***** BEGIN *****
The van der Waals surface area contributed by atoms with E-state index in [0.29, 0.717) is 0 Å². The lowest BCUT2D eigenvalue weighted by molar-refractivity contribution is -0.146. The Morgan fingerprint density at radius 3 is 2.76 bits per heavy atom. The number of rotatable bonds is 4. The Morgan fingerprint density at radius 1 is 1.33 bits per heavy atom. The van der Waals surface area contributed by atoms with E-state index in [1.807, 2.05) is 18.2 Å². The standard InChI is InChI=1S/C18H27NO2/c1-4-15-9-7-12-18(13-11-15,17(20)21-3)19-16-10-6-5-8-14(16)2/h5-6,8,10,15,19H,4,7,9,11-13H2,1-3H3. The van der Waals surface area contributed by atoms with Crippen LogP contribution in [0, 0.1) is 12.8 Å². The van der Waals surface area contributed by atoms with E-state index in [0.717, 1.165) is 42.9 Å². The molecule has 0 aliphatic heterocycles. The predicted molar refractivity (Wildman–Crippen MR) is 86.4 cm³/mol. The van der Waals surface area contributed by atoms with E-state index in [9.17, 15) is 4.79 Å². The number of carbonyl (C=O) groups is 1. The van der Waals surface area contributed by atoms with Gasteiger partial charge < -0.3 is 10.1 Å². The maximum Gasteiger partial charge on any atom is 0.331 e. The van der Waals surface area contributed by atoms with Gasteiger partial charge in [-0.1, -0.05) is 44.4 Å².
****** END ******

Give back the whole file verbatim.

The van der Waals surface area contributed by atoms with E-state index in [0.29, 0.717) is 0 Å². The lowest BCUT2D eigenvalue weighted by molar-refractivity contribution is -0.146. The Morgan fingerprint density at radius 3 is 2.76 bits per heavy atom. The number of rotatable bonds is 4. The Morgan fingerprint density at radius 1 is 1.33 bits per heavy atom. The van der Waals surface area contributed by atoms with E-state index in [1.807, 2.05) is 18.2 Å². The standard InChI is InChI=1S/C18H27NO2/c1-4-15-9-7-12-18(13-11-15,17(20)21-3)19-16-10-6-5-8-14(16)2/h5-6,8,10,15,19H,4,7,9,11-13H2,1-3H3. The van der Waals surface area contributed by atoms with Crippen LogP contribution in [0, 0.1) is 12.8 Å². The van der Waals surface area contributed by atoms with E-state index in [0.717, 1.165) is 42.9 Å². The molecule has 0 aliphatic heterocycles. The predicted molar refractivity (Wildman–Crippen MR) is 86.4 cm³/mol. The van der Waals surface area contributed by atoms with E-state index in [9.17, 15) is 4.79 Å². The number of carbonyl (C=O) groups is 1. The van der Waals surface area contributed by atoms with Gasteiger partial charge < -0.3 is 10.1 Å². The maximum Gasteiger partial charge on any atom is 0.331 e. The van der Waals surface area contributed by atoms with Gasteiger partial charge in [-0.1, -0.05) is 44.4 Å².